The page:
Twitter Doubled The Character Count For Display Names Because Of Course It Did


Twitter made the controversial announcement that it would be rolling out 280 characters for all of its users this week, and it didn’t stop there. Drunk on characters, the company also decided to throw more letters at its display names, doubling the possibilities for its confused users.


“Starting today, your Twitter display name can be up to 50 characters in length,” the company tweeted on November 9. “Go ahead, add that middle name or even a few more emojis.”

Starting today, your Twitter display name can be up to 50 characters in length! Go ahead, add that middle name or even a few more emojis.

— Twitter Support (@TwitterSupport) November 10, 2017

The “display name” is not the username, or the words following the @ symbol, but rather the bolded words people change for Halloween to be extra festive.

Of course, being Twitter, users weren’t quick to applaud the company’s sudden inclination towards verbosity. Several accounts decided to employ the extra characters to make a statement about what they really want the platform to change. (Namely, the verified Nazi accounts and the high volume of trolls that use the app to harass marginalized groups).


— Mara “Get Rid of the Nazis” Wilson (@MaraWilson) November 10, 2017

This stuff just writes itself.#WouldPreferThatYouBanNazis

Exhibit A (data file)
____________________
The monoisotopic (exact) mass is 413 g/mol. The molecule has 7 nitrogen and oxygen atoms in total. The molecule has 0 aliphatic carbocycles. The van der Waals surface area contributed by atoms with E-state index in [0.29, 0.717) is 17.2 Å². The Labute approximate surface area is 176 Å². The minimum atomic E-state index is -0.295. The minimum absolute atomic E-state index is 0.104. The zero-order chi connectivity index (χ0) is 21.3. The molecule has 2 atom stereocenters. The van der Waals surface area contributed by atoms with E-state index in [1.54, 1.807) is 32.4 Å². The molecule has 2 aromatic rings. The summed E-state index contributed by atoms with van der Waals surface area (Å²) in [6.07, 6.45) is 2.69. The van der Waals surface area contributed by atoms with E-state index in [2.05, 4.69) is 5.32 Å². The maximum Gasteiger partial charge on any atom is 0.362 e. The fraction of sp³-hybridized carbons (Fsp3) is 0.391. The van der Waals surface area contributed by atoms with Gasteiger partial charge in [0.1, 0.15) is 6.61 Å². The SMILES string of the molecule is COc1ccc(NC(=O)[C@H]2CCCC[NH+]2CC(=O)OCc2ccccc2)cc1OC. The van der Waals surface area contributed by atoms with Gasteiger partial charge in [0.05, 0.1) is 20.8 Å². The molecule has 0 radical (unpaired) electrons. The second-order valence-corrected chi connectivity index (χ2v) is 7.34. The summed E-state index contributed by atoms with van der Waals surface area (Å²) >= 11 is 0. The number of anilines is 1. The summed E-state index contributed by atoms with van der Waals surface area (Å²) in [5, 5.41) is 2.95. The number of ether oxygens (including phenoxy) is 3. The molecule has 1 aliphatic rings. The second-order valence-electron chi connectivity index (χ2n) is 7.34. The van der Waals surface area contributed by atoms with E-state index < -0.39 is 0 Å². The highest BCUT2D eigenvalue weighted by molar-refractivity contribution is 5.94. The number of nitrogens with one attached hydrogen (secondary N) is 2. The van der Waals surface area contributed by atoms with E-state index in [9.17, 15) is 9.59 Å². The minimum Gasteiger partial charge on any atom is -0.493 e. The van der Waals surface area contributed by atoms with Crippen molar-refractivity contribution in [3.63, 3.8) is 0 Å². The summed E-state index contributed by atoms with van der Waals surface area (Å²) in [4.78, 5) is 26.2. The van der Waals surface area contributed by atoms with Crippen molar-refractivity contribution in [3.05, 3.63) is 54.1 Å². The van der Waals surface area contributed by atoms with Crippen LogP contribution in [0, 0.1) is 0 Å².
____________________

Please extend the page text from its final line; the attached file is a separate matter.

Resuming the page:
— Caroline Yezer PhD #WouldPreferThatYouBanNazis (@carolineyezer) November 11, 2017

Others just flatly rejected the change. Roxane Gay, for one,  is not interested.

This is no way clutters up the Twitter user experience.

— Jack hello yes i too have a take on display names (@jmorse_) November 10, 2017

twitter's product prioritization is like when you have super important shit to do but it's too stressful to deal so you procrastinate by doing everything else

— Tracy Chou 👩🏻‍💻 (@triketora) November 10, 2017


— roxane gay (@rgay) November 10, 2017

While most people on my Twitter feed have yet to embrace the extra characters in their display names, a chosen few are appreciative of the change. One user suggested it as an opportunity to include preferred pronouns.

Need something to put in those 50 characters for your Twitter display name? How about your pronouns?

— Steve Streza 🌹 (he/they) (@SteveStreza) November 10, 2017

And at least one person is finally, finally feeling accepted.

Omg finally my full name!

— Mary Ann Georgantopoulos (@marygeorgant) November 10, 2017

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